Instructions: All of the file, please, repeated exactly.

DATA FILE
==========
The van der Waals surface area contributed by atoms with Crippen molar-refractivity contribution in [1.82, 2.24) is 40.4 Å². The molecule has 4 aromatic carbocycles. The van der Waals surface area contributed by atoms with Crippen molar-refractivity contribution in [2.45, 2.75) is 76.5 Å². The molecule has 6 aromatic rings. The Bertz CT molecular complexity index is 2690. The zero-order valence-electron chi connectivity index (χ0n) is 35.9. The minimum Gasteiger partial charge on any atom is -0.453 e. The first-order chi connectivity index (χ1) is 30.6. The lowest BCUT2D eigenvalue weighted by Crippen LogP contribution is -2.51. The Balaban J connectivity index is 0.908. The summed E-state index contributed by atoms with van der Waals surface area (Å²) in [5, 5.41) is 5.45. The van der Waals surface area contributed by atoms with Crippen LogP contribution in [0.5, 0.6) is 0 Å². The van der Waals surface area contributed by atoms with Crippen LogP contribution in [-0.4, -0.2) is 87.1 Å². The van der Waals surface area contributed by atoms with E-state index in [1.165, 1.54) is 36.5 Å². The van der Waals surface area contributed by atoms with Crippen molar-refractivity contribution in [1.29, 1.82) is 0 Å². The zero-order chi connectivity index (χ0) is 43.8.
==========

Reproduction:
The van der Waals surface area contributed by atoms with Crippen molar-refractivity contribution in [1.82, 2.24) is 40.4 Å². The molecule has 4 aromatic carbocycles. The van der Waals surface area contributed by atoms with Crippen molar-refractivity contribution in [2.45, 2.75) is 76.5 Å². The molecule has 6 aromatic rings. The Bertz CT molecular complexity index is 2690. The zero-order valence-electron chi connectivity index (χ0n) is 35.9. The minimum Gasteiger partial charge on any atom is -0.453 e. The first-order chi connectivity index (χ1) is 30.6. The lowest BCUT2D eigenvalue weighted by Crippen LogP contribution is -2.51. The Balaban J connectivity index is 0.908. The summed E-state index contributed by atoms with van der Waals surface area (Å²) in [5, 5.41) is 5.45. The van der Waals surface area contributed by atoms with Crippen LogP contribution in [0.5, 0.6) is 0 Å². The van der Waals surface area contributed by atoms with Crippen LogP contribution in [-0.4, -0.2) is 87.1 Å². The van der Waals surface area contributed by atoms with E-state index in [1.165, 1.54) is 36.5 Å². The van der Waals surface area contributed by atoms with Crippen molar-refractivity contribution in [1.29, 1.82) is 0 Å². The zero-order chi connectivity index (χ0) is 43.8.